Piece by Piece: Figurative Collage Artist Talk

The opening for my exhibition yesterday was a lot of fun. Below I’ve posted a bit of information about my art based on the artist talk I gave:

My work has evolved a lot before it became the body of work that it is today. I started making figurative collages when I was in high school, although back then the pieces were much simpler—I didn’t use as many pieces of paper layered on top of one another. I also used a lot of oil pastels with my work—although I later decided the oil pastels were covering up some of the interesting patterns and textures from the magazine strips.

In college, I studied Painting and Creative Writing, both of which have influenced the artwork for this show. With painting, I became familiar with great painters in art history and took a liking to impressionist and post-impressionist work. I liked working with distinct brushstrokes in my own work because I was more interested in shifts of color than blending colors. As a result, my technique translated well over to collage.

With a background in writing, I’ve always had an interest in stories and storytelling. I wanted to make these scenes look like snapshots from everyday life—like the viewer could eavesdrop on the lives of a few strangers. Also, by showing each scene as a snapshot, the viewers can have their own thoughts on what they think is going on in the collage—what the figures are doing, saying, or thinking.

The Bikers by collage artist Megan Coyle

To give you a brief idea of what my process is like, for each work of art I got started by making a quick sketch. For some pieces, like up-close portrait pieces, the sketch was more detailed since I was concerned with capturing a likeness of the sitter. With collages that show the figure from afar, I had a tendency of making a quick sketch so I’d have an idea of the overall layout.

I use photographs as references for my work—mainly because the collage process can take so long that I wouldn’t be able to catch the immediacy of these scenes if I worked from life. Next, I page through magazines and tear out pages that have the colors and textures that I want to use for a particular piece. Then I typically begin with the background as I cut out shapes of paper and glue them down. Thus the background of the collage is pushed back and really is the background.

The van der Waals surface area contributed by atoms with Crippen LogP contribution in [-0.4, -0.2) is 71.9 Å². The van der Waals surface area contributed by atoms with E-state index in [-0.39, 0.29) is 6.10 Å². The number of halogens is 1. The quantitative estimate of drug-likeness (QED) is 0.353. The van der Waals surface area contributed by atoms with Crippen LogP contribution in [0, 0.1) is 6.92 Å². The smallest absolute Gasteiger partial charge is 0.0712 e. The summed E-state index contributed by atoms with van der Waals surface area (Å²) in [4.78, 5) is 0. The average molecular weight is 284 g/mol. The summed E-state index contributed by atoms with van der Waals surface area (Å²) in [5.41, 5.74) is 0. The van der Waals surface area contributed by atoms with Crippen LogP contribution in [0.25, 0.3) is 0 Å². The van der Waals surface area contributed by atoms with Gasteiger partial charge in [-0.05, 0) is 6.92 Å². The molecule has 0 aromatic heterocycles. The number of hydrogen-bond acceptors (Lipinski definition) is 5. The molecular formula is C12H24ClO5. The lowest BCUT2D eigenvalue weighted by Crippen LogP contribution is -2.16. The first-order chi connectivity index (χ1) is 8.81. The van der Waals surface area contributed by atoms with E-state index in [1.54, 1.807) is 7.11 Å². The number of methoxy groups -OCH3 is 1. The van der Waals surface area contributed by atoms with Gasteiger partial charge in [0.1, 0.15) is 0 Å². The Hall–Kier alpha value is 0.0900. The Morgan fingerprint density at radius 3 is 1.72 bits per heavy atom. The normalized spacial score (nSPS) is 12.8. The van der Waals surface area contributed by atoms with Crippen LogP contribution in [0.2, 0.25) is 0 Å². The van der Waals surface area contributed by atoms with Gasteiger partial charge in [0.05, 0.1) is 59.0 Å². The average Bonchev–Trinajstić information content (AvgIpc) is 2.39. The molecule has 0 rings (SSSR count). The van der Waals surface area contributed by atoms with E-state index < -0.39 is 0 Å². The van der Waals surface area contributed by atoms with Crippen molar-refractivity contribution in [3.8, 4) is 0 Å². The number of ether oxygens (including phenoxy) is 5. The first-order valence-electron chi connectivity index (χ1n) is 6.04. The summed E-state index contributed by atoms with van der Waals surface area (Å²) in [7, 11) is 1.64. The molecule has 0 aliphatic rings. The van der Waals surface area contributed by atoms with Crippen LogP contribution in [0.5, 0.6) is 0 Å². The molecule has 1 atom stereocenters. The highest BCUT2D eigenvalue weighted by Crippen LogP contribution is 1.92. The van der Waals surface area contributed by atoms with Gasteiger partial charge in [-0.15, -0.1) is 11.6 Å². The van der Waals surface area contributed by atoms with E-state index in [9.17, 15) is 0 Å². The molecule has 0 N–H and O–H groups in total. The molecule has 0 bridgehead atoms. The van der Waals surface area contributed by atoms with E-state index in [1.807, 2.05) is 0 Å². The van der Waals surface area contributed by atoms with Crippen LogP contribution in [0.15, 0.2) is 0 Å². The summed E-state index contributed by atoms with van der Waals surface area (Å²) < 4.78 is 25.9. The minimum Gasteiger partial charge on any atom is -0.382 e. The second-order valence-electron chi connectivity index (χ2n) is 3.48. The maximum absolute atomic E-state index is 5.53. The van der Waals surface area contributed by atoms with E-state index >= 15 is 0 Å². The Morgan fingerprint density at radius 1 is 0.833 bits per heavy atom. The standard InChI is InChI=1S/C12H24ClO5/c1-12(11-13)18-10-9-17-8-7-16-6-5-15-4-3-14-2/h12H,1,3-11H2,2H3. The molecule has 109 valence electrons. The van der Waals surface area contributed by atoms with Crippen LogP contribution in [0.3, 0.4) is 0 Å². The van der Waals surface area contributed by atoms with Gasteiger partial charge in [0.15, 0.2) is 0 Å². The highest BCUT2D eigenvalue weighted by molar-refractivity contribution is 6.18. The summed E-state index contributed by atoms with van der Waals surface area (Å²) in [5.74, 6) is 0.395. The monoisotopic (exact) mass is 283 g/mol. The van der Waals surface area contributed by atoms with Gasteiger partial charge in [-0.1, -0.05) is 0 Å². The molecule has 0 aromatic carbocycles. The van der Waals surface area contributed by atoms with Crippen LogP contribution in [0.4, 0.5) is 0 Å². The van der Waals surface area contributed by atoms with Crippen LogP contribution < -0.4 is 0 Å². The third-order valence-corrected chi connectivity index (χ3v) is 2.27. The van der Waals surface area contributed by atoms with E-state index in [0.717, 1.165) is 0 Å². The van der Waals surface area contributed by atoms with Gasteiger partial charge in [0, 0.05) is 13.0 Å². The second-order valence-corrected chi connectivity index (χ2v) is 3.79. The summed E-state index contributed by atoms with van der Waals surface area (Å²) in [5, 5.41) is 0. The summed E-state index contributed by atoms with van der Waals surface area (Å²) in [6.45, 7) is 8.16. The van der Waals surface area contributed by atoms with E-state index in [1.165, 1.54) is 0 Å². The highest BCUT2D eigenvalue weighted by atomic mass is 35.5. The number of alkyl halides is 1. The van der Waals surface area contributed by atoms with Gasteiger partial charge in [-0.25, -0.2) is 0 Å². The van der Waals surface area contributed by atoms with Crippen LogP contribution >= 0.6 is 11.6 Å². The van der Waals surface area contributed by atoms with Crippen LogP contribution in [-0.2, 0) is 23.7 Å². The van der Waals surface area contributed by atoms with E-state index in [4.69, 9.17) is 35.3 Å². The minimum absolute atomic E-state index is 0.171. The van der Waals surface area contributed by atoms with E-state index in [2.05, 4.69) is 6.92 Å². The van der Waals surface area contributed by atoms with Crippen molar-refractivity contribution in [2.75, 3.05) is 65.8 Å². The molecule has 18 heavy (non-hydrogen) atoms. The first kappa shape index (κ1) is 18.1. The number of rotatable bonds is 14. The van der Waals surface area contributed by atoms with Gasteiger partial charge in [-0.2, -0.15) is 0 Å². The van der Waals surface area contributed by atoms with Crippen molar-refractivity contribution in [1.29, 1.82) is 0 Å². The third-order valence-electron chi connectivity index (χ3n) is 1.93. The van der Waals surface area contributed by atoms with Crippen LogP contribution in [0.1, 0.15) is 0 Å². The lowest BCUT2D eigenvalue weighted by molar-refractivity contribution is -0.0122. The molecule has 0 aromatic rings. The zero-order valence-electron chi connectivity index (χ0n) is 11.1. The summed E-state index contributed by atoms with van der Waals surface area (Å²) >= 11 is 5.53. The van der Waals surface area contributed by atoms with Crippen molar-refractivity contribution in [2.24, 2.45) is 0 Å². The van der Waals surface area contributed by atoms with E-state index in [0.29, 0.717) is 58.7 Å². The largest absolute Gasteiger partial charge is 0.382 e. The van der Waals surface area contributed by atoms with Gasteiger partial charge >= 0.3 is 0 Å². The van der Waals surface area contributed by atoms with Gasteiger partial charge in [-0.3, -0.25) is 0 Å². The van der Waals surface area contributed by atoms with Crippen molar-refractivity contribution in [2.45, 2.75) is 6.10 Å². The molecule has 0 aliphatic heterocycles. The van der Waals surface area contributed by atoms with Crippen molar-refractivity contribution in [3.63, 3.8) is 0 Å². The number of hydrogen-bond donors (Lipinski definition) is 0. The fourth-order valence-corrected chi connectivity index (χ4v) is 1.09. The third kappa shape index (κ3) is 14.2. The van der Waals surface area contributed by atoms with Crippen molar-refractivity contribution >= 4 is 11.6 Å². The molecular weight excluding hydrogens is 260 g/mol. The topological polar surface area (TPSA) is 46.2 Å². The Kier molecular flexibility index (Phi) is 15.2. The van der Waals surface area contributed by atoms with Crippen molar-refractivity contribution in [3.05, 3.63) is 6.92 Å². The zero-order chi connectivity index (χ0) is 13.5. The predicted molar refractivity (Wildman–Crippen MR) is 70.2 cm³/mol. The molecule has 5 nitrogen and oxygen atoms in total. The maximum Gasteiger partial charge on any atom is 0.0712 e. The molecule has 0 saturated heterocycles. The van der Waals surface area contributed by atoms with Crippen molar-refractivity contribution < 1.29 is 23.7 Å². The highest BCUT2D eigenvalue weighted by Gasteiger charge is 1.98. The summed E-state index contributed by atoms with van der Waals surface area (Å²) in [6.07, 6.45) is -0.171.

By working strictly with magazines, I limit my palette to the colors, textures, and patterns I can find in magazines. I like how flexible the medium is – I wait to varnish my collages until they’re complete, that way I can move around the pieces of paper, pulling up pieces in areas that are overworked.

I really enjoy it when people tell me they think one of my pieces is a painting—that I’ve used acrylic or oil paint. One of the focuses of my work is to push the traditional ideas of what we think makes a painting a painting and a collage a collage by merging the idea of these two mediums together with a technique I call “painting with paper.”

My collage work has been inspired by Chuck Close, a photo realist painter. When you get up close to some of his work, you’ll noticed that he’s worked on a grid, using circles and squares of color that make the piece look like you’ve zoomed in to the pixels of a photograph. I like this concept of taking one medium and making it look like an entirely different medium.

With Gerhard Richter, a German painter, I was really taken by a series of paintings he did that look like photographs—he painted a series in such a way that they featured the imperfections of photographs, the glares and blurriness that the medium can capture. I like the idea of having viewers question the medium I use. I also, in general, like the notion of taking something ordinary, like a magazine, and taking it out of its context by turning it into a work of art.

The inspiration for this particular body of work came from looking back at my previous work and looking at the different directions I could go with it. Previously, I had worked on a series of portraits that had similar compositions—just up-close views of the sitter. With this new body of work, I was really interested in working on showing different angles and narrative scenes. Instead of focusing in on depicting a likeness of the sitters from up-close, I wanted to experiment more with the figures interacting with the environment around them.